Yesterday we had the joy of sponsoring a screening of our favorite new sharing economy film, "One Couch at a Time", in Oakland. Over 100 people turned out to the New Parkway Theater to meet filmmaker Alexandra Liss and watch the incredible stories she captured circumnavigating the globe via Couchsurfing.org.
Couchsurfing is a website that connects people across the globe to meet and host each other as they travel. It is one of the earliest and largest sharing movements, started in 2004. Once considered radical and potentially dangerous, it's now a common way to see the world and experience new cultures, with people in 100,000 cities participating and more than 6M members. Couchsurfers are known for their kindness, curiosity, and interest in learning about new ways of life. They offer nearly any corner of their living space - couch, closet, floor, spare room, or entire house - to strangers, for free.
We're very inspired by what they've built and the community that showed up to celebrate the film
last night. What became clear, both onscreen and off, was that the human connection was much more important to Couchsurfers than the transactional element of getting a free place to stay. The friendships, learnings, memories, and even marriages that have been formed via the site dwarf the dollars saved. A hotel room and a Couchsurfing room, while at first glance could seem similar, truly can't be compared. One is purely a financial transaction, nearly void of human interaction, and offers very little room to step outside one's comfort zone. The other is based on gratitude and reciprocity, yields rich human relationships and experiences, and allows people to expand their view of the world.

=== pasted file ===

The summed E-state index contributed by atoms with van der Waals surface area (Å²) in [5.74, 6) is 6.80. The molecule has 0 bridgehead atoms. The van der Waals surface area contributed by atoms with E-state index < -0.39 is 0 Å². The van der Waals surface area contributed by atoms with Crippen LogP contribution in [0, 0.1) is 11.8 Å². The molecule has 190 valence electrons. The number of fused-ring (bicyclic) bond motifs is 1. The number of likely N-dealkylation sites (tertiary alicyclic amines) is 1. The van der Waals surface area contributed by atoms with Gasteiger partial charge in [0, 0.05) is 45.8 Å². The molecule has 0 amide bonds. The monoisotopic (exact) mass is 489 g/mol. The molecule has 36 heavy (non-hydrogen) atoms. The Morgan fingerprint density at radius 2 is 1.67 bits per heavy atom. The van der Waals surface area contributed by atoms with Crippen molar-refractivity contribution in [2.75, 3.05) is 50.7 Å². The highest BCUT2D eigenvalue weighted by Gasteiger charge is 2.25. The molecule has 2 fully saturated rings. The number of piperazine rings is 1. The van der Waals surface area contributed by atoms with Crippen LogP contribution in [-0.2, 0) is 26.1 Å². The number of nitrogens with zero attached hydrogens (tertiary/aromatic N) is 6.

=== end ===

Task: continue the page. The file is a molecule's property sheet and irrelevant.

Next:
We've seen that at yerdle, the sharing experiences we facilitate have similar meaning. More than just getting a basketball hoop for her kids, we've seen a mom transform the dynamics of her neighborhood and watch her kids build new friendships. For the woman who gave it to her, the joy of seeing her favorite childhood activity ignite a new group of children was overwhelmingly sweet. The text messages and photos they shared with each other about the experience facilitated their friendship, and highlighted the pure, simple joy of giving and receiving. It was a totally different experience than buying a new basketball hoop at the store, or dropping an old one off on the curb. In many ways, the connection and story behind the basketball
hoop was more important than the hoop itself. At yerdle, we're here to create these kinds of human bonds through the sharing of physical things. Thanks to the awesome folks at Couchsurfing for paving the way in building communities built on generosity. We admire you!